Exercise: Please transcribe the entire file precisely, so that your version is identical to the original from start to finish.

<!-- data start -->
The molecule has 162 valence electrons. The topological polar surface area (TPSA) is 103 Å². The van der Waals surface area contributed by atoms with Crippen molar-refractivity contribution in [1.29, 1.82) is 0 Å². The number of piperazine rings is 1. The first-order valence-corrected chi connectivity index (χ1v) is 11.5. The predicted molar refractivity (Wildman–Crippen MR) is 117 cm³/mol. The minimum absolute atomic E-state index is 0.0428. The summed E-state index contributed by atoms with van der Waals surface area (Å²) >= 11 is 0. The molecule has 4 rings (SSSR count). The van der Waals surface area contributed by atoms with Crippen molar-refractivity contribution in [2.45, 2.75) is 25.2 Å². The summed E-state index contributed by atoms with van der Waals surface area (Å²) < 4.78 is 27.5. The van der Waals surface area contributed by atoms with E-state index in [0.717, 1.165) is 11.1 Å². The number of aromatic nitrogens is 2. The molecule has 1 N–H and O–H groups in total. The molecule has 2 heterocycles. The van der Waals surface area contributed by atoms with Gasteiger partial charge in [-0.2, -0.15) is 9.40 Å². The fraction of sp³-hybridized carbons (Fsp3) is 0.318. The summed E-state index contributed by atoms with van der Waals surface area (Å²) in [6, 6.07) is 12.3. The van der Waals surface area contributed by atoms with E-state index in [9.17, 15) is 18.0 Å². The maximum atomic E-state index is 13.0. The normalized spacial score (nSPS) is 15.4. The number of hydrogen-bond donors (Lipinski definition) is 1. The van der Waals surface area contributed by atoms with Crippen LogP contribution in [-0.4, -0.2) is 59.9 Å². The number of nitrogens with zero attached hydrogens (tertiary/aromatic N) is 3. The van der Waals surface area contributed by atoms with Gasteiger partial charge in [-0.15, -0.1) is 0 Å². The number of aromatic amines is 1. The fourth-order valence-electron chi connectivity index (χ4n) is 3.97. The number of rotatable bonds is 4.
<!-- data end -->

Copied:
The molecule has 162 valence electrons. The topological polar surface area (TPSA) is 103 Å². The van der Waals surface area contributed by atoms with Crippen molar-refractivity contribution in [1.29, 1.82) is 0 Å². The number of piperazine rings is 1. The first-order valence-corrected chi connectivity index (χ1v) is 11.5. The predicted molar refractivity (Wildman–Crippen MR) is 117 cm³/mol. The minimum absolute atomic E-state index is 0.0428. The summed E-state index contributed by atoms with van der Waals surface area (Å²) >= 11 is 0. The molecule has 4 rings (SSSR count). The van der Waals surface area contributed by atoms with Crippen molar-refractivity contribution in [2.45, 2.75) is 25.2 Å². The summed E-state index contributed by atoms with van der Waals surface area (Å²) < 4.78 is 27.5. The van der Waals surface area contributed by atoms with E-state index in [0.717, 1.165) is 11.1 Å². The number of aromatic nitrogens is 2. The molecule has 1 N–H and O–H groups in total. The molecule has 2 heterocycles. The van der Waals surface area contributed by atoms with Gasteiger partial charge in [-0.2, -0.15) is 9.40 Å². The fraction of sp³-hybridized carbons (Fsp3) is 0.318. The summed E-state index contributed by atoms with van der Waals surface area (Å²) in [6, 6.07) is 12.3. The van der Waals surface area contributed by atoms with E-state index in [9.17, 15) is 18.0 Å². The maximum atomic E-state index is 13.0. The normalized spacial score (nSPS) is 15.4. The number of hydrogen-bond donors (Lipinski definition) is 1. The van der Waals surface area contributed by atoms with Crippen LogP contribution in [-0.4, -0.2) is 59.9 Å². The number of nitrogens with zero attached hydrogens (tertiary/aromatic N) is 3. The van der Waals surface area contributed by atoms with Gasteiger partial charge in [-0.15, -0.1) is 0 Å². The number of aromatic amines is 1. The fourth-order valence-electron chi connectivity index (χ4n) is 3.97. The number of rotatable bonds is 4.